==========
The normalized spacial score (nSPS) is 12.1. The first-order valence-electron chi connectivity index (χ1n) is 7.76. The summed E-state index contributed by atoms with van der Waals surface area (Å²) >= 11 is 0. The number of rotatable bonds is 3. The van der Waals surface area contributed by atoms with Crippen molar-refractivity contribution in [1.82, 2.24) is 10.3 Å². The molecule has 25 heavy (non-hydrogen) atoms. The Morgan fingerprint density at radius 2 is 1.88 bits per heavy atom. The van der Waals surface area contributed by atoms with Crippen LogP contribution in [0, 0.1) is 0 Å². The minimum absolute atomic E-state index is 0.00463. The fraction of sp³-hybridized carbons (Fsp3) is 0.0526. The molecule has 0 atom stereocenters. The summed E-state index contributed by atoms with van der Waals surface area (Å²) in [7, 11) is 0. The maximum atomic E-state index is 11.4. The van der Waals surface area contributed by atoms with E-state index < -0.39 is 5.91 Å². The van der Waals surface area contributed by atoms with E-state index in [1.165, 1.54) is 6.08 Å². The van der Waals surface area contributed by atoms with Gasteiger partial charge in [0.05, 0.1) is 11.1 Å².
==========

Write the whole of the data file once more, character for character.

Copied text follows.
The normalized spacial score (nSPS) is 12.1. The first-order valence-electron chi connectivity index (χ1n) is 7.76. The summed E-state index contributed by atoms with van der Waals surface area (Å²) >= 11 is 0. The number of rotatable bonds is 3. The van der Waals surface area contributed by atoms with Crippen molar-refractivity contribution in [1.82, 2.24) is 10.3 Å². The molecule has 25 heavy (non-hydrogen) atoms. The Morgan fingerprint density at radius 2 is 1.88 bits per heavy atom. The van der Waals surface area contributed by atoms with Crippen LogP contribution in [0, 0.1) is 0 Å². The minimum absolute atomic E-state index is 0.00463. The fraction of sp³-hybridized carbons (Fsp3) is 0.0526. The molecule has 0 atom stereocenters. The summed E-state index contributed by atoms with van der Waals surface area (Å²) in [7, 11) is 0. The maximum atomic E-state index is 11.4. The van der Waals surface area contributed by atoms with E-state index < -0.39 is 5.91 Å². The van der Waals surface area contributed by atoms with E-state index in [1.165, 1.54) is 6.08 Å². The van der Waals surface area contributed by atoms with Gasteiger partial charge in [0.05, 0.1) is 11.1 Å².